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Explaining Jeb Bush’s ‘Hispanic’ Error

This article originally appeared in The New York Times on April 9, 2015.

By Eli J. Finkel

EVANSTON, Ill. — After the news broke this week that Jeb Bush erroneously listed himself as Hispanic on a 2009 voter registration application, a familiar cycle of accusations and recriminations set in. The Florida Democratic Party suggested that Mr. Bush might have committed a felony. Cynics contended that for Mr. Bush, a former governor and likely Republican presidential candidate who has long courted Hispanic voters, this was a ploy to further his appeal with that demographic.

For his part, Mr. Bush insisted on Twitter that it was an innocent slip-up. “My mistake!” he wrote. “Don’t think I’ve fooled anyone!”

As a political issue, Mr. Bush’s error strikes me a nonstarter, but I’ll leave that debate to the pundits and campaign operatives. As a psychological issue, however, Mr. Bush’s error is a prominent entry point into some fascinating questions about what shapes human identity.

The first thing to notice is that Mr. Bush made a very specific error. He did not declare himself African-American or Native American. He declared himself Hispanic. Mr. Bush’s wife is from Mexico. Might her Hispanic identity have played a role in his voter registration error?

Research in social psychology suggests that it could have. Consider a 1991 study about the cognitive effects of being in a close relationship. Married research participants were asked to complete a questionnaire that assessed whether they possessed each of 90 personality traits and whether their spouses possessed each of those same traits. Next, to test their gut-level certainty about these assessments, the participants performed a computerized task in which they indicated, as rapidly as possible, whether they possessed each of the 90 traits. The computer measured response times in milliseconds.

How did they fare at the computerized task? The participants were significantly faster at determining whether a given trait applied to them if it applied to both them and their spouses — or neither them nor their spouses — than if it applied to one of them but not the other.

In other words, it is easier for you to assess whether you yourself are funny if you and your spouse are both funny or both not funny. If you and your spouse are dissimilar when it comes to humor, you experience some amount of identity confusion: You have less intuitive certainty about whether you are funny.

This finding suggests that people’s identities tend to fuse with those of their significant others. Subsequent research from 2003 has replicated these findings and demonstrated that the phenomenon results from the closeness of the relationship (rather than, say, the amount of familiarity or similarity you have with your significant other).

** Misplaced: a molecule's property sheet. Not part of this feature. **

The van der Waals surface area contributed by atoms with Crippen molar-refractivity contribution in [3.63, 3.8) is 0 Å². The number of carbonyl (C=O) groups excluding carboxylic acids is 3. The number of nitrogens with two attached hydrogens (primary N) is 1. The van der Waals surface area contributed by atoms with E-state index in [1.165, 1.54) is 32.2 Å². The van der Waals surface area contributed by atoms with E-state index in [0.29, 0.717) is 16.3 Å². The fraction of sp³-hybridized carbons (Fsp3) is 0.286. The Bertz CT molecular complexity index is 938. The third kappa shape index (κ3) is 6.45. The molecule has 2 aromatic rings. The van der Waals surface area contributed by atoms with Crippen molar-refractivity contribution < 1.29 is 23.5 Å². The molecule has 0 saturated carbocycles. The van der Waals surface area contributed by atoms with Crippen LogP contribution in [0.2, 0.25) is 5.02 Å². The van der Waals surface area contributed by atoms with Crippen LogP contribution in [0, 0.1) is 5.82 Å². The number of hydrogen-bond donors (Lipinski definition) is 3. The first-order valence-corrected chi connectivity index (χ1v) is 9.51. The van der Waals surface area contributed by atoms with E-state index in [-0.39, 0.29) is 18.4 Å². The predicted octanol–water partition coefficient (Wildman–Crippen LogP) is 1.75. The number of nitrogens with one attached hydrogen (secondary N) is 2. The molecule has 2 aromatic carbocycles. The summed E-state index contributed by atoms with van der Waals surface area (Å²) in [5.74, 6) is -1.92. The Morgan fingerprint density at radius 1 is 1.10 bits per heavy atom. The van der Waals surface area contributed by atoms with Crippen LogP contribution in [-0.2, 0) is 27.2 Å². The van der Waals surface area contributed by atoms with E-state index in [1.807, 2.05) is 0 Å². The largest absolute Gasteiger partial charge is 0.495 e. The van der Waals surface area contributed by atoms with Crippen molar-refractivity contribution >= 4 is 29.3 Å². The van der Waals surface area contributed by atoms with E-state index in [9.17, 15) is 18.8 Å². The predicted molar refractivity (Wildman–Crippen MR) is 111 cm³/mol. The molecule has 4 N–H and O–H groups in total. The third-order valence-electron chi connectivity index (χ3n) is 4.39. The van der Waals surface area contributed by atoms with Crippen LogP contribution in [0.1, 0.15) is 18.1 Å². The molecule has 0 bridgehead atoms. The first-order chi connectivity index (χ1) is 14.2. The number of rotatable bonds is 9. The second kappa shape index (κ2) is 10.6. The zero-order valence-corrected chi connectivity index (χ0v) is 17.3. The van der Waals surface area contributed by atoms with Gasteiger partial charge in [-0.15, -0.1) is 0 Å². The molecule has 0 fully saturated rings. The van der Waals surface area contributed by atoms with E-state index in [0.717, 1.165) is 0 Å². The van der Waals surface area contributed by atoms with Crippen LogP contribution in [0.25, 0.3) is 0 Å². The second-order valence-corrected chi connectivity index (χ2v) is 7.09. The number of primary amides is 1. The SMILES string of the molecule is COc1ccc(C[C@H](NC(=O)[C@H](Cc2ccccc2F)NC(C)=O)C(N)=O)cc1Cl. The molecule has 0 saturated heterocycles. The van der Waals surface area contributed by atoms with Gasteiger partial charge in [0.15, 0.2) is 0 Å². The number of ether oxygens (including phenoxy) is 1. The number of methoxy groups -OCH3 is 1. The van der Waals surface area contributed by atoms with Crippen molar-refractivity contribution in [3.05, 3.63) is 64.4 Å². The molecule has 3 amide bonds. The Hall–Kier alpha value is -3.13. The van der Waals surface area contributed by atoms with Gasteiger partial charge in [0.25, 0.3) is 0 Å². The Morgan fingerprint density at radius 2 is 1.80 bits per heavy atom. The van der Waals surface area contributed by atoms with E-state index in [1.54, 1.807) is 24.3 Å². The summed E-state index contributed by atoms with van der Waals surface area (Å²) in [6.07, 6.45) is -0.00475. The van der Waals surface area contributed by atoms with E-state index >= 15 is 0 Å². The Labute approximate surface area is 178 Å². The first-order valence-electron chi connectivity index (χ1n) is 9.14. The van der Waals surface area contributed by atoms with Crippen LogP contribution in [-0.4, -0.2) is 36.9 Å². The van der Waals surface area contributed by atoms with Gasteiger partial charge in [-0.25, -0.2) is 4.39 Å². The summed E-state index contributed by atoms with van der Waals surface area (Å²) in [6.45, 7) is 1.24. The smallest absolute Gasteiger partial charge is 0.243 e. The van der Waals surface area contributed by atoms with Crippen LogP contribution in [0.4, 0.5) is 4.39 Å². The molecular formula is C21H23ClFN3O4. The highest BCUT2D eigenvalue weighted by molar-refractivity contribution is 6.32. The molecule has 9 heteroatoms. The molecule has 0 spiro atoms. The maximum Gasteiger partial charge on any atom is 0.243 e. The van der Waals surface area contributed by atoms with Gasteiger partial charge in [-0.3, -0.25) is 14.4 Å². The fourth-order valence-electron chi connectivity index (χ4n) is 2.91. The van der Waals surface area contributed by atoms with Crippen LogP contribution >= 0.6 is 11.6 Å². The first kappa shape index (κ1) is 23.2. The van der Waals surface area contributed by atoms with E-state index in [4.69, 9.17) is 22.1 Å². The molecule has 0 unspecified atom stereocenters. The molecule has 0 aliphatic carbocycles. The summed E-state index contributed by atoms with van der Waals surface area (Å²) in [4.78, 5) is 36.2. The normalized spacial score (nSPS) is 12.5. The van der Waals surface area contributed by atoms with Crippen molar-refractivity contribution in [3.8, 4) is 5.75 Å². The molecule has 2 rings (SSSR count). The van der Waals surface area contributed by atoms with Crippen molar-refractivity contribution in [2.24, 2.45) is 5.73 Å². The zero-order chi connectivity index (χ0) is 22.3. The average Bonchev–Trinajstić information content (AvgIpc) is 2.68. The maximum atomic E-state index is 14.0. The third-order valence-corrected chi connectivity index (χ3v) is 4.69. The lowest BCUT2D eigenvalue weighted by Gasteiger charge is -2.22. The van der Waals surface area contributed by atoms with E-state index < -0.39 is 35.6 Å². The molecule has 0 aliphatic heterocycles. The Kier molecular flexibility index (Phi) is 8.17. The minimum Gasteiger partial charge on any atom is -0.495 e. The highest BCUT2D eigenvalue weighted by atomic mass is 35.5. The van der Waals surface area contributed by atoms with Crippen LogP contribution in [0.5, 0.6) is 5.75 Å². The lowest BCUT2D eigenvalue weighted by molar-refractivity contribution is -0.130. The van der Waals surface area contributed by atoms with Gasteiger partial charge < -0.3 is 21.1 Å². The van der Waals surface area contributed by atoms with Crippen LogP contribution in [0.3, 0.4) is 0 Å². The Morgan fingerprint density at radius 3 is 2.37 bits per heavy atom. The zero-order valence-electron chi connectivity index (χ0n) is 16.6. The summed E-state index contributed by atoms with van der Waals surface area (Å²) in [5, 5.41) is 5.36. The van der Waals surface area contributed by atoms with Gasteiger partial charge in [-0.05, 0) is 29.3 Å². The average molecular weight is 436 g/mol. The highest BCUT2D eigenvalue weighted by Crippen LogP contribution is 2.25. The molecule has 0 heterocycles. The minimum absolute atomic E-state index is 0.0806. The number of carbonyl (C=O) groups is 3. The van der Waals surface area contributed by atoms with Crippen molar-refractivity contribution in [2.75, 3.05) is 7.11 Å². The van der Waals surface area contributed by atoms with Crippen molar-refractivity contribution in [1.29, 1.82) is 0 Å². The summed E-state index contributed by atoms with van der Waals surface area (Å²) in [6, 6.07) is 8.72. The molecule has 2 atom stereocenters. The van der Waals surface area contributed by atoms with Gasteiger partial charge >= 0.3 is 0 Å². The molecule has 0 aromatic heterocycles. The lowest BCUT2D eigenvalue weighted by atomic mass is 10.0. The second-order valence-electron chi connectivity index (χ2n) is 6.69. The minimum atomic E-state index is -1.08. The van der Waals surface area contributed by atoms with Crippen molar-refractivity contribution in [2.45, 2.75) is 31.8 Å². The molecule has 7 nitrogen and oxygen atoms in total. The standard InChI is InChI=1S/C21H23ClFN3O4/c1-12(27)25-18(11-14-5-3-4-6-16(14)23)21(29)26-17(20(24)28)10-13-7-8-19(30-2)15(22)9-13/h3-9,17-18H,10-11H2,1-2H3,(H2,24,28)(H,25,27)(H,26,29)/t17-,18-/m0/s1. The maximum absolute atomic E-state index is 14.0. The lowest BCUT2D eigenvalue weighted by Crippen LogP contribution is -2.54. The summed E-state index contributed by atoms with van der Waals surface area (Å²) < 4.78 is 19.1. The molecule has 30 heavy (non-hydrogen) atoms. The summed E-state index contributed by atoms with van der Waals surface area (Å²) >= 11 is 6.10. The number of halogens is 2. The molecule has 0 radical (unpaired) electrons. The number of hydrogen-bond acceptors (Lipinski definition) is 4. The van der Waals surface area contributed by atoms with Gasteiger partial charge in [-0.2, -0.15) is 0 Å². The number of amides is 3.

In another study, from 1998, participants answered questions about their level of commitment to their romantic relationship and then performed a task in which they were asked simply to share some thoughts concerning the relationship, as many or as few as they wished. These thoughts were subsequently analyzed for plural pronoun use (“we” and “our” rather than “I” and “my”), a subtle indicator of the extent to which participants had fused their identities with those of their partners.

The study found that participants who were highly committed to their relationships used many plural pronouns, whereas participants who were not especially committed used fewer. Interestingly, this tendency to exhibit a fused, interdependent identity was observed when participants listed thoughts about their relationships with their romantic partners, but not when they listed thoughts about their relationships with their best friends.

All these studies hint at a more general truth: Being invested in a romantic relationship changes how we define ourselves, even at our deepest levels of identity.

This is an important lesson about selfhood. Most of us tend to think of our identity as a relatively fixed quality. We recognize, of course, that our behavior changes from one context to another, but we view our fundamental attributes and qualities as stable. In reality, however, identity is much more complicated and interesting, much more relational, than that.

Jeb Bush certainly knows that he is not Hispanic. But his marriage may make it just a bit more difficult for him — especially if he’s distracted or acting quickly — to hold that fact in mind.

Eli J. Finkel is a professor in the psychology department and in the Kellogg School of Management at Northwestern University.

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